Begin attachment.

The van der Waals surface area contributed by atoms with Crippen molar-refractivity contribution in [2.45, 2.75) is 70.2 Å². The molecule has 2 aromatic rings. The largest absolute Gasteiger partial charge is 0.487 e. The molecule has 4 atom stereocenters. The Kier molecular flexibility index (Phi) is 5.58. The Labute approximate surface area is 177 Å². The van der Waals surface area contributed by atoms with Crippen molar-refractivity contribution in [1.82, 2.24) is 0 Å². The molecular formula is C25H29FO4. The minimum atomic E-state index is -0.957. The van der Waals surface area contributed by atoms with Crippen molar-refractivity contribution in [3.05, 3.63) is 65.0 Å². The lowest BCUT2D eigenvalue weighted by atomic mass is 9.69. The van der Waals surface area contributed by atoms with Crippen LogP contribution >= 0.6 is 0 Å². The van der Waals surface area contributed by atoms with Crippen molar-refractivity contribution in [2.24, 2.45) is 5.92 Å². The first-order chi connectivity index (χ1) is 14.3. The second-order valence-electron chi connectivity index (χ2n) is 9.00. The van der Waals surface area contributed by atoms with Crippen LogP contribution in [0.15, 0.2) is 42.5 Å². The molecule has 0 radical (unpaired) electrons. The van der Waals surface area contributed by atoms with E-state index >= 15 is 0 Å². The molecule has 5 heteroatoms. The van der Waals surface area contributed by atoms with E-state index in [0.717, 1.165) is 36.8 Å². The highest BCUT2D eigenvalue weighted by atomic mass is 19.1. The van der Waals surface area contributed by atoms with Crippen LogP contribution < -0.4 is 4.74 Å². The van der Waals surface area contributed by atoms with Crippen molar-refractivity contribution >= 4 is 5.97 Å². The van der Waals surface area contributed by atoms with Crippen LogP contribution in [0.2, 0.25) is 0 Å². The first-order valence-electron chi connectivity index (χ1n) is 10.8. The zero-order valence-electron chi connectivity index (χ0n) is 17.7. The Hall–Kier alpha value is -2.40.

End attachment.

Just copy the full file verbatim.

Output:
The van der Waals surface area contributed by atoms with Crippen molar-refractivity contribution in [2.45, 2.75) is 70.2 Å². The molecule has 2 aromatic rings. The largest absolute Gasteiger partial charge is 0.487 e. The molecule has 4 atom stereocenters. The Kier molecular flexibility index (Phi) is 5.58. The Labute approximate surface area is 177 Å². The van der Waals surface area contributed by atoms with Crippen molar-refractivity contribution in [1.82, 2.24) is 0 Å². The molecular formula is C25H29FO4. The minimum atomic E-state index is -0.957. The van der Waals surface area contributed by atoms with Crippen molar-refractivity contribution in [3.05, 3.63) is 65.0 Å². The lowest BCUT2D eigenvalue weighted by atomic mass is 9.69. The van der Waals surface area contributed by atoms with Crippen LogP contribution >= 0.6 is 0 Å². The van der Waals surface area contributed by atoms with Crippen molar-refractivity contribution in [2.24, 2.45) is 5.92 Å². The first-order chi connectivity index (χ1) is 14.3. The second-order valence-electron chi connectivity index (χ2n) is 9.00. The van der Waals surface area contributed by atoms with Crippen LogP contribution in [0.15, 0.2) is 42.5 Å². The molecule has 0 radical (unpaired) electrons. The van der Waals surface area contributed by atoms with E-state index >= 15 is 0 Å². The molecule has 5 heteroatoms. The van der Waals surface area contributed by atoms with E-state index in [0.717, 1.165) is 36.8 Å². The highest BCUT2D eigenvalue weighted by atomic mass is 19.1. The van der Waals surface area contributed by atoms with Crippen LogP contribution < -0.4 is 4.74 Å². The van der Waals surface area contributed by atoms with Crippen molar-refractivity contribution >= 4 is 5.97 Å². The van der Waals surface area contributed by atoms with Crippen LogP contribution in [0.2, 0.25) is 0 Å². The first-order valence-electron chi connectivity index (χ1n) is 10.8. The zero-order valence-electron chi connectivity index (χ0n) is 17.7. The Hall–Kier alpha value is -2.40.